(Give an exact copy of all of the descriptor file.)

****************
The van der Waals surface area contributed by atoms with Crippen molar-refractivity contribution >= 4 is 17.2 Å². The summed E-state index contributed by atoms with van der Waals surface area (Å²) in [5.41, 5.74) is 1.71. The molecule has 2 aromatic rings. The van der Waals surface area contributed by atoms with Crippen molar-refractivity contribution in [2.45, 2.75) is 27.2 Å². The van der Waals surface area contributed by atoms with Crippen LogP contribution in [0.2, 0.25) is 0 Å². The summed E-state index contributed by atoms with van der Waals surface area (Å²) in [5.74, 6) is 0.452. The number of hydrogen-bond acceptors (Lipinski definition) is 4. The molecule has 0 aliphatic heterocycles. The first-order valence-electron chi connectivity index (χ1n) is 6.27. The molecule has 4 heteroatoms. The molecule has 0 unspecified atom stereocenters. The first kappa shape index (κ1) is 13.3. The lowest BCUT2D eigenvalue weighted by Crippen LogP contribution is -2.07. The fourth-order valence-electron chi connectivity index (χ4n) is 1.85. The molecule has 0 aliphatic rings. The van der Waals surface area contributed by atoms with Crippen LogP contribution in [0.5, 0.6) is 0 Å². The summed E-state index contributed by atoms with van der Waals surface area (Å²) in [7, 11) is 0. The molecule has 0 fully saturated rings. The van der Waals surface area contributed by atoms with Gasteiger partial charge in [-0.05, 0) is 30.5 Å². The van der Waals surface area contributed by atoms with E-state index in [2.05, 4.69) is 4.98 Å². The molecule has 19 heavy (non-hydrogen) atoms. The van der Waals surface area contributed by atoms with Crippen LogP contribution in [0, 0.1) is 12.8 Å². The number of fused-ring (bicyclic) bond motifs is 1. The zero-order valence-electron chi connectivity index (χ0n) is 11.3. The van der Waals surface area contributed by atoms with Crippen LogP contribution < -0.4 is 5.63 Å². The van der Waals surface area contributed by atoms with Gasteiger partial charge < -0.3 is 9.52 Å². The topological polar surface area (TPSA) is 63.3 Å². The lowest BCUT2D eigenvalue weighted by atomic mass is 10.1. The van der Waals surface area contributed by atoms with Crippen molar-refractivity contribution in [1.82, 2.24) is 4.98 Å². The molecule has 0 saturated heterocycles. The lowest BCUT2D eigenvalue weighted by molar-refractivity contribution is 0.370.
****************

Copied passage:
The van der Waals surface area contributed by atoms with Crippen molar-refractivity contribution >= 4 is 17.2 Å². The summed E-state index contributed by atoms with van der Waals surface area (Å²) in [5.41, 5.74) is 1.71. The molecule has 2 aromatic rings. The van der Waals surface area contributed by atoms with Crippen molar-refractivity contribution in [2.45, 2.75) is 27.2 Å². The van der Waals surface area contributed by atoms with Crippen LogP contribution in [0.2, 0.25) is 0 Å². The summed E-state index contributed by atoms with van der Waals surface area (Å²) in [5.74, 6) is 0.452. The number of hydrogen-bond acceptors (Lipinski definition) is 4. The molecule has 0 aliphatic heterocycles. The first-order valence-electron chi connectivity index (χ1n) is 6.27. The molecule has 4 heteroatoms. The molecule has 0 unspecified atom stereocenters. The first kappa shape index (κ1) is 13.3. The lowest BCUT2D eigenvalue weighted by Crippen LogP contribution is -2.07. The fourth-order valence-electron chi connectivity index (χ4n) is 1.85. The molecule has 0 aliphatic rings. The van der Waals surface area contributed by atoms with Crippen LogP contribution in [0.5, 0.6) is 0 Å². The summed E-state index contributed by atoms with van der Waals surface area (Å²) in [7, 11) is 0. The molecule has 0 fully saturated rings. The van der Waals surface area contributed by atoms with Gasteiger partial charge in [-0.05, 0) is 30.5 Å². The van der Waals surface area contributed by atoms with E-state index in [2.05, 4.69) is 4.98 Å². The molecule has 19 heavy (non-hydrogen) atoms. The van der Waals surface area contributed by atoms with Crippen LogP contribution in [0, 0.1) is 12.8 Å². The number of fused-ring (bicyclic) bond motifs is 1. The zero-order valence-electron chi connectivity index (χ0n) is 11.3. The van der Waals surface area contributed by atoms with Crippen LogP contribution < -0.4 is 5.63 Å². The van der Waals surface area contributed by atoms with Gasteiger partial charge < -0.3 is 9.52 Å². The topological polar surface area (TPSA) is 63.3 Å². The lowest BCUT2D eigenvalue weighted by atomic mass is 10.1. The van der Waals surface area contributed by atoms with Crippen molar-refractivity contribution in [1.82, 2.24) is 4.98 Å². The molecule has 0 saturated heterocycles. The lowest BCUT2D eigenvalue weighted by molar-refractivity contribution is 0.370.